Holly was awesome! And I admit, I had read that she was to be a recurring character before I encountered her in story so my interest in her was heightened.
    Since I listened to the audiobook, I am not sure which part/s of the last bit was the epilogue; the picnic?
    I did enjoy this!

    • SPOILER FOR THOSE WHO HAVEN’T READ THE BOOK:

      The last part that sj and I both could have done without was the scene with Brady waking up in the hospital and asking for his mother.

  4. Anyone else wondering if SK here is trying to jump on the “trilogy” bandwagon? I just want to tell him, like, listen, you’re one of the bestsellingest authors of all time, you don’t need to write a trilogy just so people will read your books.

    I was also a little confused about the size of the theater. At first I thought I must have read it wrong, but he kept on with the “4,000” thing. On the other had, I did see the Marshall Tucker Band in my tiny local theater several years ago, so maybe it’s not outside the realm of possibility? (Though obviously they were not nearly as popular as some teenybopper boy band at the time, so.)

    Brady reminded me of a combination of two SVU villains who always stuck with me–the guy named Humphrey who was afraid of the dark because his mother would lock him in the closet so she could go see her Humphrey Bogart films and the other dude who stabbed women with pins when he raped them and was also sleeping with his mother. *shudder*

    • I was really surprised to learn it was going to be a trilogy. I’m not necessarily against it, but it just seems out of character.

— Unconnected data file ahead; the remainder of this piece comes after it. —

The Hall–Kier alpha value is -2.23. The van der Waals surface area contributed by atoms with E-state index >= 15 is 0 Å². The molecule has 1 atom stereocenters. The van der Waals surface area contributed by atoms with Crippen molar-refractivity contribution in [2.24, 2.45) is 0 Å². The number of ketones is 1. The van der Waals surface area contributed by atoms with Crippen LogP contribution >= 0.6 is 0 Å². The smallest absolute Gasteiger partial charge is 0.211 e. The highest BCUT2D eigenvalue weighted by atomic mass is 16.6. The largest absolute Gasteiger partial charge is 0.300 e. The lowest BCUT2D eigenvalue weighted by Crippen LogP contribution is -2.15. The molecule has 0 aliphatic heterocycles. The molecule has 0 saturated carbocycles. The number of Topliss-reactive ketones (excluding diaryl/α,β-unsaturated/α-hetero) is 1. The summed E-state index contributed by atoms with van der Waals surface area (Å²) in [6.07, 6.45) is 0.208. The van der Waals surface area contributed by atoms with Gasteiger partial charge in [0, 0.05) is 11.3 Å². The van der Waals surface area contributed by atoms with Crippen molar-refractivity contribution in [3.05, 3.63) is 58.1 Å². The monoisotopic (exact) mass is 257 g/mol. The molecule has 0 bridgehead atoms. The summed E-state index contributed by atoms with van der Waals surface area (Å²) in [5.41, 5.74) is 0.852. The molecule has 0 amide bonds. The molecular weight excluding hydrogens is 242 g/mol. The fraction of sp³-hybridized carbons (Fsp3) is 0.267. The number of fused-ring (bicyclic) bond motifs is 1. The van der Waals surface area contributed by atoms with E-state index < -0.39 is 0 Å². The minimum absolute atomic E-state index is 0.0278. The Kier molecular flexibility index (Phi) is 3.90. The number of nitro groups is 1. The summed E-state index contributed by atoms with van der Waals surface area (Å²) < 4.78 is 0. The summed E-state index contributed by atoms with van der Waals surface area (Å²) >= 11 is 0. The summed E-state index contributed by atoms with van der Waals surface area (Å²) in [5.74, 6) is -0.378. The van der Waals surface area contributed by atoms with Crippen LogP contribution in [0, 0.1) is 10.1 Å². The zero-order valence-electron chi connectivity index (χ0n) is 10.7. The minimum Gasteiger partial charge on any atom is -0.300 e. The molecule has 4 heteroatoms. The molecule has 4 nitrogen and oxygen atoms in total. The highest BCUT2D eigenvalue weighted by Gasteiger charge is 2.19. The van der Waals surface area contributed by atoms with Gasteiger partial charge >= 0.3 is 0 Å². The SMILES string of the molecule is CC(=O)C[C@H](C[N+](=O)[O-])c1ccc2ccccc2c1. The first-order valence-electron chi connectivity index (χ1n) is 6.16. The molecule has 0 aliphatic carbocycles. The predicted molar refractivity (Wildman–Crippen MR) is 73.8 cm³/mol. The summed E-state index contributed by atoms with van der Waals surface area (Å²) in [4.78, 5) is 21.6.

5. Reading M.M. right now and it’s a very modern day satorical comment on today’s world. I love Hodge and my similar age and views make the book one I can relate too. Love the references to It and Christine. But where does this take place?

  6. I love this format too! I only skimmed your thoughts because I’m also not finished the book, but found the few things I read interesting. I really liked Joyland even though it didn’t have any supernatural elements and assume I will feel the same way about Mr. M because SK’s such a brilliant storyteller, he can write in whatever genre he sets his mind to successfully.

  7. The opening scene was King at his best.

    The villain, his mom, and the relationship between the two, all felt fully realized and appropriately creepy.

    In regards to the good guys, I found the love story subplot believable (SPOILER) as a short term relationship of convenience and timing between two decent, mature adults – made more believable by the admission of one party that the relationship had a finite end in sight (END SPOILER).

    I liked the main characters, however Jerome’s alter ego felt like ground that King had already heavily tread via Susannah in the Dark Tower series (but with different character motivations).

    The size of the concert venue, for a band of the stated popularity, bugged me a lot, especially with its repetition. The author should have done even a little research on that one. It felt like an aging writer out of touch with the current live music world and I know King is better than that.